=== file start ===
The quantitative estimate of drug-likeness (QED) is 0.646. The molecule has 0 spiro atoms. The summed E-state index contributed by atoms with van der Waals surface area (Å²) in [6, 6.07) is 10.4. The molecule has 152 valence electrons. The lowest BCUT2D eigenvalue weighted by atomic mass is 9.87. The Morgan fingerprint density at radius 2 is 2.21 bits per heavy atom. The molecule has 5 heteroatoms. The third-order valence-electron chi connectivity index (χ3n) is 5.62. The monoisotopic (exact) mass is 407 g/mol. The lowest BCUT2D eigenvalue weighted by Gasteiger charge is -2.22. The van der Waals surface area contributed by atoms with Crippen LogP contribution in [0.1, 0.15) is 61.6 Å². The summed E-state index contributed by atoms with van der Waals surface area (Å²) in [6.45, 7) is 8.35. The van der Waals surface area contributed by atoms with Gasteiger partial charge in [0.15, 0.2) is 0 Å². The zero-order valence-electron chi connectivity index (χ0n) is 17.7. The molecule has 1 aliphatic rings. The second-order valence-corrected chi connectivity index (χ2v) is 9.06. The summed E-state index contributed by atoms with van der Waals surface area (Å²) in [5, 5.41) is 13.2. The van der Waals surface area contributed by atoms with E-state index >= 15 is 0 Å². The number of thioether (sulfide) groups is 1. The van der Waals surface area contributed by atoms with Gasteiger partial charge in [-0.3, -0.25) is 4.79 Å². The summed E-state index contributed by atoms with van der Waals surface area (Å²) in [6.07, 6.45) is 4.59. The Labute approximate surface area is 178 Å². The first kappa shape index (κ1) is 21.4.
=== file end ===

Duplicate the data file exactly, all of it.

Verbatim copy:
The quantitative estimate of drug-likeness (QED) is 0.646. The molecule has 0 spiro atoms. The summed E-state index contributed by atoms with van der Waals surface area (Å²) in [6, 6.07) is 10.4. The molecule has 152 valence electrons. The lowest BCUT2D eigenvalue weighted by atomic mass is 9.87. The Morgan fingerprint density at radius 2 is 2.21 bits per heavy atom. The molecule has 5 heteroatoms. The third-order valence-electron chi connectivity index (χ3n) is 5.62. The monoisotopic (exact) mass is 407 g/mol. The lowest BCUT2D eigenvalue weighted by Gasteiger charge is -2.22. The van der Waals surface area contributed by atoms with Crippen LogP contribution in [0.1, 0.15) is 61.6 Å². The summed E-state index contributed by atoms with van der Waals surface area (Å²) in [6.45, 7) is 8.35. The van der Waals surface area contributed by atoms with Gasteiger partial charge in [0.15, 0.2) is 0 Å². The zero-order valence-electron chi connectivity index (χ0n) is 17.7. The molecule has 1 aliphatic rings. The second-order valence-corrected chi connectivity index (χ2v) is 9.06. The summed E-state index contributed by atoms with van der Waals surface area (Å²) in [5, 5.41) is 13.2. The van der Waals surface area contributed by atoms with E-state index >= 15 is 0 Å². The number of thioether (sulfide) groups is 1. The van der Waals surface area contributed by atoms with Gasteiger partial charge in [-0.3, -0.25) is 4.79 Å². The summed E-state index contributed by atoms with van der Waals surface area (Å²) in [6.07, 6.45) is 4.59. The Labute approximate surface area is 178 Å². The first kappa shape index (κ1) is 21.4.